This is an intermediary entry in this blog but the question is probably among the greatest of the century, and it has been courageously tackled this week by a blog I like much: Vulpes Libris.
Vulpes Libris is a blog where friends or colleagues meet to write, one after the other, usually thrice a week, and, very often, each week is dedicated to a thematic. The bloggers, among whom I find Kate MaDonald – one of the specialist of my beloved middle-brow novels -, are mostly academics, but the blog reads easily, and surveys a lot of different topics. Of course, I have preferences but one may always avoid bloggers or matters that one does not care for.
This week is devoted to refugees with this introductory caution:
The BookFoxes have allowed me to hijack our normally non-political site with a week of writing about, and by, refugees.
Therefore, it is clear from the beginning, that there will be no political side but an overview of refugees and the status of refugee from a literary point of view, with books critics.
- Monday: Kirsty D returns to Lloyd Jones’s Hand Me Down World and finds a renewed relevance in his story of a woman being smuggled into Europe.
- Wednesday: Jackie explores the universality of displacement in Benjamin Zephaniah’s poem We Refugees.
- Friday: In a VL Classic, Hilary revisits her review of Marjane Satrapi’s account of her experience as a refugee, Persepolis.
And it starts with a review from Kate MacDonald:
of which is the beginning:
“There might be urban foxes in the docks area of Brussels, but I doubt it at the moment. There’s a long sliver of a park there, with a playground and football pitches, between Gare du Nord, the red light district and the canal. For the past three weeks its been filled with over 1000 refugees from Syria, Iraq, Afghanistan and Eritrea. The camp came into being by the efforts of a small group of volunteers active in the ‘sans-papiers’ movement, helping asylum seekers with housing and food, and when the flood of refugees arriving in Europe from the south and south-east reached Europe’s political capital, they set up the camp. Belgians have long memories about refugees: they have family members who were refugees during the Second and First World Wars, and they have long welcomed refugees from the former Belgian colonies of the Congo and the DRC. The sustained generosity and volunteer effort from Belgians to help today’s refugees is staggering (I’ve been sorting the mountains of donated clothes and tents), especially when you think of how utterly useless the response of Europe’s leaders has been to find a unified political response to help. How can the people’s will be so strongly different from the apparent will of those we’ve elected to represent us? The BookFoxes have allowed me to hijack our normally non-political site with a week of writing about, and by, refugees.”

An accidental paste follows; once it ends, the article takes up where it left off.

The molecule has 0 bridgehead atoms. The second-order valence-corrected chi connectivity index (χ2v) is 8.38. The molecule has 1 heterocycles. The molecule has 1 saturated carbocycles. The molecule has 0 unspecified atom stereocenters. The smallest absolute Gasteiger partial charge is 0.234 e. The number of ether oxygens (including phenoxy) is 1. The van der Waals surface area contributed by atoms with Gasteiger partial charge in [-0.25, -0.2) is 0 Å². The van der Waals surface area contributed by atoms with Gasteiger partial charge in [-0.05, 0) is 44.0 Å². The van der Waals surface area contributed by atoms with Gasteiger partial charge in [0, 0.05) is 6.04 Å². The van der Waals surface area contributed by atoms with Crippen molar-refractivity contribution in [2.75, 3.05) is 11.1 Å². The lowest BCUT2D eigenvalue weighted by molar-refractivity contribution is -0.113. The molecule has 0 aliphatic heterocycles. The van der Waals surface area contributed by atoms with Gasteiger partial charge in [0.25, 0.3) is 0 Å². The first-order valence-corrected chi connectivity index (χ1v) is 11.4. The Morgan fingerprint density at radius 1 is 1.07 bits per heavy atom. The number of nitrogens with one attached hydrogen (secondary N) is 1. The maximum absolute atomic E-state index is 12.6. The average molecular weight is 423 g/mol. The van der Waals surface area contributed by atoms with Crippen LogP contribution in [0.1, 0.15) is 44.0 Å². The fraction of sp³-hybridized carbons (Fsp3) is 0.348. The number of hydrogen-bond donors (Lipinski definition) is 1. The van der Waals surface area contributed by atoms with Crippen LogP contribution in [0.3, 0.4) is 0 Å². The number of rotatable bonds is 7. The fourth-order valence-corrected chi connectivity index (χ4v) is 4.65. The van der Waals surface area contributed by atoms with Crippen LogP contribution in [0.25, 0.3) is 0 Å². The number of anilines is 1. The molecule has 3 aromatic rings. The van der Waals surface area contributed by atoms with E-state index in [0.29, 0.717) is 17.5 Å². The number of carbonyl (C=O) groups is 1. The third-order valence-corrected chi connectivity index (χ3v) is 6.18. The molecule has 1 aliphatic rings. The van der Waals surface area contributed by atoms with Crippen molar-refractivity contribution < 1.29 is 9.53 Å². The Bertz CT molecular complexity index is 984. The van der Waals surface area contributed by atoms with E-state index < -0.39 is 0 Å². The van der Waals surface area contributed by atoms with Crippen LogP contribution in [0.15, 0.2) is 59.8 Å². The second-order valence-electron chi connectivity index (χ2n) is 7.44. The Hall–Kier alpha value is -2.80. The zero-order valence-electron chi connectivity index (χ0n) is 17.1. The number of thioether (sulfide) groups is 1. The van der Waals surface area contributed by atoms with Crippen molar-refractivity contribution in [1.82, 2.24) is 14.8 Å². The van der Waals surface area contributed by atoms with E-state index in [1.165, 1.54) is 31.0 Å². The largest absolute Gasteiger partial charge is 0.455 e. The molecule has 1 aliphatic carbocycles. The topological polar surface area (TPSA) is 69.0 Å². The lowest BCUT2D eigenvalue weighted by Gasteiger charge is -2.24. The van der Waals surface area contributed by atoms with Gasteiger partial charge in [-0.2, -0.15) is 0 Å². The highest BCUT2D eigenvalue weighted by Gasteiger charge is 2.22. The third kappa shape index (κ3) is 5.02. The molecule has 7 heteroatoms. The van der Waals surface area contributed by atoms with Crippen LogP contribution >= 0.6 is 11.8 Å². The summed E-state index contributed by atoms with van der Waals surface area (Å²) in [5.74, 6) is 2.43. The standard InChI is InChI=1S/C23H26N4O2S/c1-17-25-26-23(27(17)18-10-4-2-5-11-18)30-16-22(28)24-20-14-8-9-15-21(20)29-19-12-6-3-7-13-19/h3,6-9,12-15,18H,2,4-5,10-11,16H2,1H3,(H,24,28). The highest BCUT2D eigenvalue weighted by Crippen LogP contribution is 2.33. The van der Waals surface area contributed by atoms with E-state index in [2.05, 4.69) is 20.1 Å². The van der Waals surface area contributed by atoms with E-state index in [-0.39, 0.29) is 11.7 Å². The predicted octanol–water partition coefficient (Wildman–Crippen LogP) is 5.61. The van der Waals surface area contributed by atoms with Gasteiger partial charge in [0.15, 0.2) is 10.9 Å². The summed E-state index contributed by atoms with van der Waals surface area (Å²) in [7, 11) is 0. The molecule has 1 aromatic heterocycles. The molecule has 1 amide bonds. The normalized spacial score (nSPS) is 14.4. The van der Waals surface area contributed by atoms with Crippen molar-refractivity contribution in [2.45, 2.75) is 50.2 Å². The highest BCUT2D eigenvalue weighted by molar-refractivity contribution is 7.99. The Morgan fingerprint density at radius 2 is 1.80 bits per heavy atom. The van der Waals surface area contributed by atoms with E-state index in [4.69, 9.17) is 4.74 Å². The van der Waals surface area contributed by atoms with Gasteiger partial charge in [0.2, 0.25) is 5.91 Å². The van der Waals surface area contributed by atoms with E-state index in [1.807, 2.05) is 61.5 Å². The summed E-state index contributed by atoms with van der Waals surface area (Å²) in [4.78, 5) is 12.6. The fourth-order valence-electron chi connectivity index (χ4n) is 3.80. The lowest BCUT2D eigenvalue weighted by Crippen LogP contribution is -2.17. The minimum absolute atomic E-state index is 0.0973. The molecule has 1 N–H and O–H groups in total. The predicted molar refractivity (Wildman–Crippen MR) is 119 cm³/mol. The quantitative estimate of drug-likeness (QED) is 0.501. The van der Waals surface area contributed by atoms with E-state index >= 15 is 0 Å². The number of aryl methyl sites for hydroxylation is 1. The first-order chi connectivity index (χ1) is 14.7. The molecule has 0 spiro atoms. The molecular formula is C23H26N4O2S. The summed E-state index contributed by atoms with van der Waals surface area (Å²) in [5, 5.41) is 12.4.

I shall ask my own question with the following photograph:
We should remember that at one moment or another our families have been refugees. During WWII, my father’s family was a refugee family in the Dordogne. There have been other refugees before in my parents’ family for many reasons, and as we are able to trace both families centuries ago, we are able to see how much they have had to move for several causes. They returned to their roots and grounds, mainly, but some shoots have stayed abroad.
Refugees in France came from other countries quite recently (I mean in the last century) Italy, Poland, Spain, Russia, Algeria, Tunisia, Morocco, sub- Saharan Africa (I will not talk of the disgraceful French attitude during the genocide in Rwanda and afterwards), what we used to call “Indochina” – but also from one part of France to another because of poverty, like Bretons when Brittany went through a spell of shameful poverty in the beginning and middle of the 20th century. Not to speak about the French families who thought they had a home in colonies who were deservedly given their independence.
We are now in Europe (and I do not mean the European Union, but the European continent) rather static countries with some wealth and comfort that we do not wish to share with others. We are at the same time going through a financial and economic crisis that is lasting, and we, Western Europeans, are so used to get ting what we want quickly that we do not understand that, even in our economy, there are cycles, and that life is not all consumerism. We have retired into ourselves and we are scared to move ahead. The future is always frightening, more or less, but it is frightening because it is the unknown.
Let us give the future a chance and remember we have not always been ensconced in our comfortable life – like my Girls who find reassurance in a routine life. We are able to find solutions, whether these are implied in politics, associations, churches, or as individuals.
This major crisis could have been avoided had we listened to intellectuals, philosophers, economists, anthropologists, and others who told us in the 1970s that the 21st century would be a century of migrations because of wars, of food crises, of droughts, of climatic changes, of too great differences between the Southern countries and the Northern ones… We did not listen and we did not hear. And now we have to be creative now.
Refugees are what we have all been at one time or another and, most of all, they are what we are: Human Beings.